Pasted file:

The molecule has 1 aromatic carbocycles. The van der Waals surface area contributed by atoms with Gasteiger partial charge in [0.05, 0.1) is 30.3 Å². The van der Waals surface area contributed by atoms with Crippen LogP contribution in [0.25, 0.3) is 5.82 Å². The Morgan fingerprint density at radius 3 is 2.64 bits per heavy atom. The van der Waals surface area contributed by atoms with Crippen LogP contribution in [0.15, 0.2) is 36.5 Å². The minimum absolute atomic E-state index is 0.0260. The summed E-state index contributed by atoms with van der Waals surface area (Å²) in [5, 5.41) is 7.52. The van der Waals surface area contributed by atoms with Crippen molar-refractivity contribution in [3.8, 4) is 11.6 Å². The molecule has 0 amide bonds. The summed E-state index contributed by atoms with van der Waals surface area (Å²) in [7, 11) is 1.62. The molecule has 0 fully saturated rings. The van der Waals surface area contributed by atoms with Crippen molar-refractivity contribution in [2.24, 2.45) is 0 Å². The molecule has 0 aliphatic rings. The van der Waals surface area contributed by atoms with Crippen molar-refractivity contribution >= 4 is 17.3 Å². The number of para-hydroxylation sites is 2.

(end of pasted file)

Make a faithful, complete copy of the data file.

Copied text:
The molecule has 1 aromatic carbocycles. The van der Waals surface area contributed by atoms with Gasteiger partial charge in [0.05, 0.1) is 30.3 Å². The van der Waals surface area contributed by atoms with Crippen LogP contribution in [0.25, 0.3) is 5.82 Å². The Morgan fingerprint density at radius 3 is 2.64 bits per heavy atom. The van der Waals surface area contributed by atoms with Crippen LogP contribution in [0.15, 0.2) is 36.5 Å². The minimum absolute atomic E-state index is 0.0260. The summed E-state index contributed by atoms with van der Waals surface area (Å²) in [5, 5.41) is 7.52. The van der Waals surface area contributed by atoms with Crippen molar-refractivity contribution in [3.8, 4) is 11.6 Å². The molecule has 0 amide bonds. The summed E-state index contributed by atoms with van der Waals surface area (Å²) in [7, 11) is 1.62. The molecule has 0 fully saturated rings. The van der Waals surface area contributed by atoms with Crippen molar-refractivity contribution in [2.24, 2.45) is 0 Å². The molecule has 0 aliphatic rings. The van der Waals surface area contributed by atoms with Crippen molar-refractivity contribution >= 4 is 17.3 Å². The number of para-hydroxylation sites is 2.